Slam by cop fuels activists mistrust
- Jim Redden
- Portland Tribune - News
Vietnamese youth thrown against car; police say incident may have been provoked
Portland police face questions from civil rights activists over whether an officer used excessive force against a handcuffed Vietnamese teenager after an incident that occurred early New Year's Day on Interstate 84.
The incident was captured on video by a freelancer working for KATU (2).
In the video, Portland police officer Todd Davis appears to slam 15-year-old Rum Lam into the side of a parked patrol car. Lam says he did nothing to provoke Davis.
'They just grabbed me hard and walked to the other side of the cop car and just pop,' Lam told KATU. 'My chest hit the car, and my head hit the car.'
Davis was among numerous officers who responded in the convoluted incident, which ultimately involved several cars, unlicensed drivers and a minor accident between a Portland police car and two of the vehicles. Officers said they also found an open alcohol container in one of the cars.
Portland police spokesman Sgt. Brian Schmautz said two of the three vehicles were stolen and that all of the drivers and passengers in the three cars were Vietnamese juveniles, none of whom was arrested. Instead, they were released to their parents and referred to the county's Juvenile Justice Department.
Lam, however, was cited for driving without a license, driving uninsured and having an open alcohol container in his car. Although Lam was not injured, a local civil rights activist said the video is alarming.
'I think it's excessive use of force,' Martin Gonzalez, head of the Latino Network, said after being shown the video by KATU. 'What I saw was an attempt to try to teach him a lesson, get him in line. To me, that's not the message we need to be sending out to young people, particularly youth of color, who already have a tremendous distrust of police.'
Schmautz said Lam may have done something that is not visible on the tape to cause Davis to slam him against the vehicle. The lower half of Lam's body can't be seen on the video, which is grainy and poorly lit.
'You can only see him from the waist up. You don't know whether he was spitting or kicking or something else,' said Schmautz, who was shown the video by a KATU reporter.
Schmautz said the bureau is not investigating the incident, but it will do so if a complaint is filed by Lam. No complaint had been filed by Monday noon.
Schmautz said no one from the bureau has talked to Davis about the incident yet because he hurt his knee during a burglary arrest the next day and is taking pain medication at home.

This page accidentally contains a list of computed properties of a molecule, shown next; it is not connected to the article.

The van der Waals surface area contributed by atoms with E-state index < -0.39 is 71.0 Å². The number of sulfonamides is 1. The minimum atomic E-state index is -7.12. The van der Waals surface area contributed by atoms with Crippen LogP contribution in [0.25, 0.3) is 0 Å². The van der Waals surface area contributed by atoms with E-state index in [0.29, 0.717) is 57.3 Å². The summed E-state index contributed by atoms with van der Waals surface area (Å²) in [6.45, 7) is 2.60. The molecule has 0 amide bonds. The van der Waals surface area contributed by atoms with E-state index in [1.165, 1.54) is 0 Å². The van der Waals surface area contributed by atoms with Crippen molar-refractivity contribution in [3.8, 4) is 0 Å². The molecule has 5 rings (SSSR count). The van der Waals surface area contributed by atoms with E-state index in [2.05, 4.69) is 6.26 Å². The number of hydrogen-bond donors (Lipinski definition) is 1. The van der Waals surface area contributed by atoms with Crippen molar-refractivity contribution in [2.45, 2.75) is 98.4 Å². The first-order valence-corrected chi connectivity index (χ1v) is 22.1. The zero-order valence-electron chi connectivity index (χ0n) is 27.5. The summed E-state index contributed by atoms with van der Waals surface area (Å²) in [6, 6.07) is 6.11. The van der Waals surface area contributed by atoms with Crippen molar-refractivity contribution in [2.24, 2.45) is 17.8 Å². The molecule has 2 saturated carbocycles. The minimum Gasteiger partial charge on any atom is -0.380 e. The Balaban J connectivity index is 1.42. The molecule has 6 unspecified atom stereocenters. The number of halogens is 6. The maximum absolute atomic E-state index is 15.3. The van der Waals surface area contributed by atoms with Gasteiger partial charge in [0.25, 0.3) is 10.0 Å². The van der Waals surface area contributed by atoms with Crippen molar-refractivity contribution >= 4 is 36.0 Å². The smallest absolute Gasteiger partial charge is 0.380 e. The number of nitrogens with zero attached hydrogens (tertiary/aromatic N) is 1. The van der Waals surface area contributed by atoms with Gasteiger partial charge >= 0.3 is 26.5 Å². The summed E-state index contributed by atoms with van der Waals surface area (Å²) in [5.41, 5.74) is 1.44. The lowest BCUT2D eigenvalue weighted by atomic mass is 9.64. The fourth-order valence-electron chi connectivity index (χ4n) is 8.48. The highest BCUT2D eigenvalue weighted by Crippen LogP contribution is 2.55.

Portland police policy says an officer is authorized to use physical force when it is reasonably necessary to accomplish an official purpose, such as taking someone into custody.
A wild chase begins
The incident began around 5:30 a.m. Wednesday when Multnomah County Sheriff's Deputy Todd Lautenbach spotted a stolen Honda headed toward Portland on I-84. At the time, the car was near Troutdale and traveling west. Unknown to Lautenbach, the car was the lead vehicle in a three-car caravan.
Lautenbach called for assistance to help stop the stolen car. Another sheriff's deputy responded by laying a 'spike strip' on the freeway ahead of the vehicle. At the same time, Portland police officer David Staab joined the pursuit behind Lautenbach.
The first car ran over the strip, which punctured its tires. One of the deputies pulled the strip off the freeway, allowing the pursuing officers to pass. Unknown to the officers, the second and third cars were still following close behind
As the car with the blown tires slowed and began to pull over, Lautenbach and Staab also reduced speed and changed lanes. Staab's car accidentally hit the second car in the caravan, sending it into the third car in the group. All of the cars then pulled over just short of a mile west of Southeast 181st Avenue.
Officers from several law enforcement agencies then converged on the scene.
So did the KATU freelancer, who began videotaping the aftermath. The video captured Davis and an unidentified officer walking a handcuffed Lam away from the camera. As the three pass a parked police car, Davis appears to lurch to the right and slam the teenager into the car.
Minority leaders concerned
Gonzalez said Portlanders need to take the incident seriously.
'If we allow this kind of thing to happen when the camera's rolling, what happens when the camera's not there and we're not seeing it? Is our level of sensitivity each time going to be more gradually accepting of those things?' Gonzalez said.
He compared the incident to the initial arrest in March 2001 of Mexican immigrant Jose Santos Victor Mejia Poot, who two days later was shot by police at a Sellwood psychiatric hospital. When he was first arrested, witnesses on a TriMet bus and at a Plaid Pantry store reported seeing several officers knee and kick Mejia on the ground after he was handcuffed.
In the Jan. 1 case, Thach Nguyen, president of the Immigrant and Refugee Community Organization in Northeast Portland, also decried the officer's actions. He said he's heard similar stories about police abuses from friends and people he works with who are minorities.
Nguyen said the relationship between Asian youths and police already is strained because in their native countries, it is often the police who are criminals. Advocates have tried to work to strengthen relationships, but there is still a great deal of mistrust, he said.
Nguyen said police deepen that mistrust when they assume that a carload of Asian youths driving certain Hondas or other popular cars are Asian gang members.
'We're not denying that some youth are gang members, but not all are,' he said.